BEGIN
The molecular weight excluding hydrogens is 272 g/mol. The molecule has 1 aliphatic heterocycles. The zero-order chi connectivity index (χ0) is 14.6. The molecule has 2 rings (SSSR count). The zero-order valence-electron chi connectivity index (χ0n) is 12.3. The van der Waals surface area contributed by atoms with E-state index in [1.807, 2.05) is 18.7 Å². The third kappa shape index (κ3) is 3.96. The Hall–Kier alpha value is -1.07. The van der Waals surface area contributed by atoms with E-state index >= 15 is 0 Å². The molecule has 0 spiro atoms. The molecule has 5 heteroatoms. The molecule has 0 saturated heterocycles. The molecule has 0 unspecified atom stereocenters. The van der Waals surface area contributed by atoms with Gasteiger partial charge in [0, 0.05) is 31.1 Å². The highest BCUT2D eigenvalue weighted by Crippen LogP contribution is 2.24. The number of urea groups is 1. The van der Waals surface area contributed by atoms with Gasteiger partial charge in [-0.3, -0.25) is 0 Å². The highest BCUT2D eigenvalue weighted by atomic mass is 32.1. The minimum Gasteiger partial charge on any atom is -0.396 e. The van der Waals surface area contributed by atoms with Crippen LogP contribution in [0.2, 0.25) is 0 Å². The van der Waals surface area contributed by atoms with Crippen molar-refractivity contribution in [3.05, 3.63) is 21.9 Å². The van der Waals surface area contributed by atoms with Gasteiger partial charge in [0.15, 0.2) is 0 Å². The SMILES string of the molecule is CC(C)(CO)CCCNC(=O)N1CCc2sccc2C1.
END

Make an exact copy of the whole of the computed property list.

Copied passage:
The molecular weight excluding hydrogens is 272 g/mol. The molecule has 1 aliphatic heterocycles. The zero-order chi connectivity index (χ0) is 14.6. The molecule has 2 rings (SSSR count). The zero-order valence-electron chi connectivity index (χ0n) is 12.3. The van der Waals surface area contributed by atoms with E-state index in [1.807, 2.05) is 18.7 Å². The third kappa shape index (κ3) is 3.96. The Hall–Kier alpha value is -1.07. The van der Waals surface area contributed by atoms with E-state index >= 15 is 0 Å². The molecule has 0 spiro atoms. The molecule has 5 heteroatoms. The molecule has 0 saturated heterocycles. The molecule has 0 unspecified atom stereocenters. The van der Waals surface area contributed by atoms with Gasteiger partial charge in [0, 0.05) is 31.1 Å². The highest BCUT2D eigenvalue weighted by Crippen LogP contribution is 2.24. The number of urea groups is 1. The van der Waals surface area contributed by atoms with Gasteiger partial charge in [-0.3, -0.25) is 0 Å². The highest BCUT2D eigenvalue weighted by atomic mass is 32.1. The minimum Gasteiger partial charge on any atom is -0.396 e. The van der Waals surface area contributed by atoms with Crippen LogP contribution in [0.2, 0.25) is 0 Å². The van der Waals surface area contributed by atoms with Crippen molar-refractivity contribution in [3.05, 3.63) is 21.9 Å². The van der Waals surface area contributed by atoms with Gasteiger partial charge in [0.15, 0.2) is 0 Å². The SMILES string of the molecule is CC(C)(CO)CCCNC(=O)N1CCc2sccc2C1.